At Leeds Brown Law, P.C. our attorneys know that working as a food service worker is difficult. Every shift you depend on your customers to come through with good tips and generously supplement your meager cash wages.
If you are earning at least $30.00 per month in gratuities, you are considered a tipped employee. You are not alone. New York City, Long Island and the surrounding metropolitan area are home to tens of thousands of bars, restaurants, and catering facilities. These businesses employ hundreds of thousands of people.
You can’t always control how your customers tip. You may do a great job, but your patron had a terrible day and decided to be stingy. The kitchen may have messed up the order even though you put in the correct one. The runner may have splashed a drink on your customer. In what other job can your wages be so unpredictable and dependent on factors out of your control?
As a food service worker, your employer’s behavior can also affect the amount of tips that you take home. New York law and the federal Fair Labor Standards Act (FLSA) clearly state that tips are wages that belong to employees. Your tips belong to you. Unfortunately, employers in the restaurant and hospitality industries don’t always give their workers all the wages, including tips, the laws require. Tip-theft is wage-theft and occurs with great frequency in eateries throughout the nation.
Tipped employees who are victims of tip-theft tend to be bartenders, waitresses, waiters, catering servers and bussers. If you fall into one of these categories or are another tipped employee, call the unpaid wage lawyers at Leeds Brown. We can help you, and your co-workers collect the money your employer owes.
Tip-theft in New York City and Long Island restaurants is more common than many realize. Most customers never dream that the tip they leave for their server might end up in the pocket of someone else.
If you are a tipped worker, understanding the ways that your employer might be violating your rights, may help you protect yourself. Don’t let your employer steal your tips or other wages that belong to you.
New York has a clear position on service charges: when your employer adds a percentage to the bill for a big group, party, or banquet, the presumption is always that the money is a gratuity for the employees.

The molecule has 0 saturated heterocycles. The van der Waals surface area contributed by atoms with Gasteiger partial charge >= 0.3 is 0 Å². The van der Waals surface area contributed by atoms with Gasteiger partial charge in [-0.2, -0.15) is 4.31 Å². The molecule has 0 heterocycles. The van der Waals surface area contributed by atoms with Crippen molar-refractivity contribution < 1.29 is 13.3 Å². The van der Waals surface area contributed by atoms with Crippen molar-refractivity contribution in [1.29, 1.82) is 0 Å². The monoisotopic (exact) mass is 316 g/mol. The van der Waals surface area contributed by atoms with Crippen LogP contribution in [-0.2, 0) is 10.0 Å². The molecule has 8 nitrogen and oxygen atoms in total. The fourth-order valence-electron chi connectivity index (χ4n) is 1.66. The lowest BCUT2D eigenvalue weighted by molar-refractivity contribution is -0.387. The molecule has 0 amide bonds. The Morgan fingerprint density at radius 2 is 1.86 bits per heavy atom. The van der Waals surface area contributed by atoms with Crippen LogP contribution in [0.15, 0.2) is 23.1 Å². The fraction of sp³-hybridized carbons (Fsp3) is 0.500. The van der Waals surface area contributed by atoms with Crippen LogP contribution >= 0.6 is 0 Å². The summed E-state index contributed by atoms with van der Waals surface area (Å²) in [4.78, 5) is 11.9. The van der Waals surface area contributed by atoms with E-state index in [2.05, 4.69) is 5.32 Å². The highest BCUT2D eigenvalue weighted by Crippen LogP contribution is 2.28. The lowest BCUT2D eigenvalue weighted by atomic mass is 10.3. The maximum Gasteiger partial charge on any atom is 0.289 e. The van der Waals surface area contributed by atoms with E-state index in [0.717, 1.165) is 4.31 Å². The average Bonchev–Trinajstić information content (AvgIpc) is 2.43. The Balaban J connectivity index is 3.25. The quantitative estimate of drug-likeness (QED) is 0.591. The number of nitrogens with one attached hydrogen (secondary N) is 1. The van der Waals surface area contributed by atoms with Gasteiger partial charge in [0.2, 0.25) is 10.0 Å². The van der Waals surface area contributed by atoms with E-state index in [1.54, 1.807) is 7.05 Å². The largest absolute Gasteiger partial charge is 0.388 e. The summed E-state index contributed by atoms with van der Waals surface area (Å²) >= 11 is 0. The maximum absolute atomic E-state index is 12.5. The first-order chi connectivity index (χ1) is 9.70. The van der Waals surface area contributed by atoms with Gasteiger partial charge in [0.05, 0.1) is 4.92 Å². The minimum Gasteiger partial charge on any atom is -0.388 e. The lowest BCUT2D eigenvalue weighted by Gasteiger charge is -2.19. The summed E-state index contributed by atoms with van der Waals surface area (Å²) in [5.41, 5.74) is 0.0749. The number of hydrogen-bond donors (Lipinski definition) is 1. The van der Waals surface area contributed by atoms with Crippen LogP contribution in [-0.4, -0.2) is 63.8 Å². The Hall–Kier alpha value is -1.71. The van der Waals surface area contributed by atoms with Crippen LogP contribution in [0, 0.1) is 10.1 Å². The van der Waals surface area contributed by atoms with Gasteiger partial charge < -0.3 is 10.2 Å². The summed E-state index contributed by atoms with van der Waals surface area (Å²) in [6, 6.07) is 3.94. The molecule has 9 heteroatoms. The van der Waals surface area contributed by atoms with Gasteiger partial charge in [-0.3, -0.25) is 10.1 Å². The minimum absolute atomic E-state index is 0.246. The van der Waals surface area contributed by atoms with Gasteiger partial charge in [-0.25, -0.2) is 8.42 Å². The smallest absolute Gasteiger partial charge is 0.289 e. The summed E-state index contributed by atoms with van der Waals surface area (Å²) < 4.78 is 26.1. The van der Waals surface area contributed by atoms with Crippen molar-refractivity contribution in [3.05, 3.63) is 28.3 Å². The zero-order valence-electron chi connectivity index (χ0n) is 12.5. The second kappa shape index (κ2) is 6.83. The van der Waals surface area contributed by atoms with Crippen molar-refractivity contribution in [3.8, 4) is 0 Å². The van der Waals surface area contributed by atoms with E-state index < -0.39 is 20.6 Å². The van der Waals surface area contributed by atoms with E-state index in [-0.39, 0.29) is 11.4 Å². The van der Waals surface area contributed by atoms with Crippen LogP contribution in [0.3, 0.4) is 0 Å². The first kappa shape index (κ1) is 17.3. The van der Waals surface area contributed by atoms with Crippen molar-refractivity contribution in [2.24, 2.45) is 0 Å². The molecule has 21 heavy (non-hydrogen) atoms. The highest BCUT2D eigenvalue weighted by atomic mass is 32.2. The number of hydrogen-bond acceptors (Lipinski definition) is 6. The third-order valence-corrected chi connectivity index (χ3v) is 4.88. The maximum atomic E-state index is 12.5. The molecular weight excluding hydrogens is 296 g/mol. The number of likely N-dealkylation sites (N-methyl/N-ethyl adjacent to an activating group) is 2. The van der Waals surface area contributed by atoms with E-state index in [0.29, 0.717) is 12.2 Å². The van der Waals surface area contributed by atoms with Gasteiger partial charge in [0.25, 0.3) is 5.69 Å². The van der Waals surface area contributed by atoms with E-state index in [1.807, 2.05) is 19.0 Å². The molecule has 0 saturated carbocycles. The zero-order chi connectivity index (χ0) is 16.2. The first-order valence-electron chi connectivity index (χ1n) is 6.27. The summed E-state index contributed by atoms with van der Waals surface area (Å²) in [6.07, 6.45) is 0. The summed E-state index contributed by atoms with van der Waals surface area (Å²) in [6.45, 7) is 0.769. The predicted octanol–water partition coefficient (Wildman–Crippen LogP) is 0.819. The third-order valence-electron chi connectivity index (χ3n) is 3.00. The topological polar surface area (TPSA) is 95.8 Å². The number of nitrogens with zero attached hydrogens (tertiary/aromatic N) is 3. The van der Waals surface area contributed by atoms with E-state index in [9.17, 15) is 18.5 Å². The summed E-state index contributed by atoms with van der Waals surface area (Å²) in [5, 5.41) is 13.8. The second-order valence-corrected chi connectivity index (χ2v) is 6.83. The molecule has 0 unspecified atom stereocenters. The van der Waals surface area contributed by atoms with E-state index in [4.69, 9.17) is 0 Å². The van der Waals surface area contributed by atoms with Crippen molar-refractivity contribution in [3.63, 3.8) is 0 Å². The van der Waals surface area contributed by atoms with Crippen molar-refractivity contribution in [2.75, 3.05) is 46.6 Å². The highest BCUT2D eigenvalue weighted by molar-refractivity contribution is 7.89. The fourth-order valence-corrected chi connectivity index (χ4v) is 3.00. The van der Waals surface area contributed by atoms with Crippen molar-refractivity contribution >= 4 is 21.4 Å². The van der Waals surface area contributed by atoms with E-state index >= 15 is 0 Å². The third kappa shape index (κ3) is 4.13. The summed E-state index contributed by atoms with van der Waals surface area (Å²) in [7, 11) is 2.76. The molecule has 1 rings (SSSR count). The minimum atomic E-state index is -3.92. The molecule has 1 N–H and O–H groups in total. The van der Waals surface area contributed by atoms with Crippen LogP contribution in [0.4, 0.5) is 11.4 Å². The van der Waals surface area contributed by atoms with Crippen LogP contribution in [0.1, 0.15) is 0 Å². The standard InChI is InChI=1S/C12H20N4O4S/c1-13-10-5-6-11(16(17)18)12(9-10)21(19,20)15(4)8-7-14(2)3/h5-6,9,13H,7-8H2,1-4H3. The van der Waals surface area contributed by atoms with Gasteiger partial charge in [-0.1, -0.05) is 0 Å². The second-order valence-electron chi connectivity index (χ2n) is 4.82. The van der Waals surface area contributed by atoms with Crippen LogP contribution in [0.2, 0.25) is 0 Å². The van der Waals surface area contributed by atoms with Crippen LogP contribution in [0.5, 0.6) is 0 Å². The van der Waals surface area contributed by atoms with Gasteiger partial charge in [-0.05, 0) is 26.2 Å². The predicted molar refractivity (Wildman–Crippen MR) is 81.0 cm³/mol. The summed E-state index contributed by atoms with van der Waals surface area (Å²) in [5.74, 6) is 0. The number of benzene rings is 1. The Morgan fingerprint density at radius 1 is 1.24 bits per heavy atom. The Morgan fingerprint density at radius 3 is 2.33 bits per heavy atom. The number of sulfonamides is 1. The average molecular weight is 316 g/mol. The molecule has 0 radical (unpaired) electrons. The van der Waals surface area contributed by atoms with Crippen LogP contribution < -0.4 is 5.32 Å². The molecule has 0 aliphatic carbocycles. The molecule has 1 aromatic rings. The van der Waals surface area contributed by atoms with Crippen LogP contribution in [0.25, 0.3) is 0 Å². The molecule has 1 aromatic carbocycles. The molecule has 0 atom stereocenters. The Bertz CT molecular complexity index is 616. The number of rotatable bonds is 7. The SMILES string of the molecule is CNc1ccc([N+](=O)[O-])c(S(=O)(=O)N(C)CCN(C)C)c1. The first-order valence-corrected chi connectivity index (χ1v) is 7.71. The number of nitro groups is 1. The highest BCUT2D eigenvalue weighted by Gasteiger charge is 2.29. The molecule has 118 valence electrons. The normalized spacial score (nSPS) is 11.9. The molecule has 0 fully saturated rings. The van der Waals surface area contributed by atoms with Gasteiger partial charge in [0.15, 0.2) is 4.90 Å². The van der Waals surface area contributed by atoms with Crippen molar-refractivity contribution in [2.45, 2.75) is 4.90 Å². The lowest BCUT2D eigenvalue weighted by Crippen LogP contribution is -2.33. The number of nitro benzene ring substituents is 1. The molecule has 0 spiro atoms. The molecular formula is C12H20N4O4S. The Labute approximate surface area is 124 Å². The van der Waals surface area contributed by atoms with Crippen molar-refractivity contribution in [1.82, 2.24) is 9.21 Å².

However, employers frequently try to keep this money for themselves. Employers may only retain this percentage if they have made it clear to the customer that they will not be giving it to the employees. The burden is on the employer to notify the patron that the money is not a gratuity for the workers. If your employer does not make it known to the customer, the tipped employees have the right to collect those wages.
If you are a tipped employee, you likely know what a tip pool is. A tip pool is an arrangement where all tipped workers combine their tips. The tips then get redistributed to the members of the pool. In this way, all the workers earning tips benefit from collective hard work. However, a tip pool may not have any non-tipped employees in it. If you are in a tip pool with kitchen or other “back of the house” help, supervisors, managers, the owner, or other employees who do not regularly receive tips, the pool is not legal.
Believe it or not, restaurant owners and other staff members often demand that employees turn over their tips. If your employer or manager take any portion of your tips to use personally or for the business, it may be unlawful tip-theft.
Under New York Law, when a customer leaves a tip on a credit card, your employer may deduct a percentage of your tips and put that money towards any finance fee the credit company charges. However, many employers deduct the entire fee from their employees’ tips. Your employer may only take a pro-rated portion of your tip to go to the fee. For instance, if the credit card company charges a 2% transaction fee, your boss may take 2% of your tip to put toward the fee.
When you are a tipped employee, your employer does not have to pay you the full cash minimum wage. Restaurants may pay food service workers the tipped minimum wage which is a reduced cash amount that gets supplemented by a “tip credit.” The maximum tip-credit is set by law, and your employer must notify you of its intention to apply it. Failure to do so violates the law, as does use the incorrect amount. Many employers apply the wrong tip credit, usually too much, and fail to pay an adequate cash wage to employees. This is a misappropriation of your tips.
You have the right to file a claim in New York when your employer steals your tips or other wages. Tipped workers call Leeds Brown for help with this process. If you are a bartender, waiter, waitress, catering server or busboy, you can benefit from our decades of experience helping resolve wage disputes in the restaurant and hospitality industries.
You can reach Leeds Brown 24/7 at 1-800-585-4658. We may be able to help you and your co-workers collect the tips your employer owes. Time may be of the essence so don’t wait to call for your free evaluation.
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